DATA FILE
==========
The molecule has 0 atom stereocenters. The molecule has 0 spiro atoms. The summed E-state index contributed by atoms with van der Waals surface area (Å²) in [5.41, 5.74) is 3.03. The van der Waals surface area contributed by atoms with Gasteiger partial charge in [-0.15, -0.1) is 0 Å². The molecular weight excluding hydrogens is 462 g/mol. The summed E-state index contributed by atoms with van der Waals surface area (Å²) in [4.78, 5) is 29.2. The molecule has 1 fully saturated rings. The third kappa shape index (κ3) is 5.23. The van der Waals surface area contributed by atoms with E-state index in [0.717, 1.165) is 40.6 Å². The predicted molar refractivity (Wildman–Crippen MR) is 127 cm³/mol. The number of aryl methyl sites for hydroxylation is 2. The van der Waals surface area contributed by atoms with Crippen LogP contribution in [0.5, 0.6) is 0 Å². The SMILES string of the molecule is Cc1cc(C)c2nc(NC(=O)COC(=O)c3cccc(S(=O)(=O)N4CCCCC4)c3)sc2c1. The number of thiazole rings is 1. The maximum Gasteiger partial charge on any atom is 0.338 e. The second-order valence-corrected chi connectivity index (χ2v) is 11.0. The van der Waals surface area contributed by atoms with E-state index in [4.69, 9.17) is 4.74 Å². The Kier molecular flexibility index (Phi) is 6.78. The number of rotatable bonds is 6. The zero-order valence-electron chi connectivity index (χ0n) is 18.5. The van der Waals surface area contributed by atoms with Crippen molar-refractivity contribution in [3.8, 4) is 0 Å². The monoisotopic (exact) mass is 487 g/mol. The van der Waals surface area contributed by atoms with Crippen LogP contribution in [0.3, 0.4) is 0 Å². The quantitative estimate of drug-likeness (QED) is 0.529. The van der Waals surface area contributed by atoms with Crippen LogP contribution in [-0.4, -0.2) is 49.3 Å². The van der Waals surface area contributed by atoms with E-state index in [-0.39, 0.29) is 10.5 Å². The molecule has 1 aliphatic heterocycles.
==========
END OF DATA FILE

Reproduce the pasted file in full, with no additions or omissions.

The molecule has 0 atom stereocenters. The molecule has 0 spiro atoms. The summed E-state index contributed by atoms with van der Waals surface area (Å²) in [5.41, 5.74) is 3.03. The van der Waals surface area contributed by atoms with Gasteiger partial charge in [-0.15, -0.1) is 0 Å². The molecular weight excluding hydrogens is 462 g/mol. The summed E-state index contributed by atoms with van der Waals surface area (Å²) in [4.78, 5) is 29.2. The molecule has 1 fully saturated rings. The third kappa shape index (κ3) is 5.23. The van der Waals surface area contributed by atoms with E-state index in [0.717, 1.165) is 40.6 Å². The predicted molar refractivity (Wildman–Crippen MR) is 127 cm³/mol. The number of aryl methyl sites for hydroxylation is 2. The van der Waals surface area contributed by atoms with Crippen LogP contribution in [0.5, 0.6) is 0 Å². The SMILES string of the molecule is Cc1cc(C)c2nc(NC(=O)COC(=O)c3cccc(S(=O)(=O)N4CCCCC4)c3)sc2c1. The number of thiazole rings is 1. The maximum Gasteiger partial charge on any atom is 0.338 e. The second-order valence-corrected chi connectivity index (χ2v) is 11.0. The van der Waals surface area contributed by atoms with E-state index in [4.69, 9.17) is 4.74 Å². The Kier molecular flexibility index (Phi) is 6.78. The number of rotatable bonds is 6. The zero-order valence-electron chi connectivity index (χ0n) is 18.5. The van der Waals surface area contributed by atoms with Crippen molar-refractivity contribution in [3.8, 4) is 0 Å². The monoisotopic (exact) mass is 487 g/mol. The van der Waals surface area contributed by atoms with Crippen LogP contribution in [0.3, 0.4) is 0 Å². The quantitative estimate of drug-likeness (QED) is 0.529. The van der Waals surface area contributed by atoms with Crippen LogP contribution in [-0.4, -0.2) is 49.3 Å². The van der Waals surface area contributed by atoms with E-state index in [-0.39, 0.29) is 10.5 Å². The molecule has 1 aliphatic heterocycles.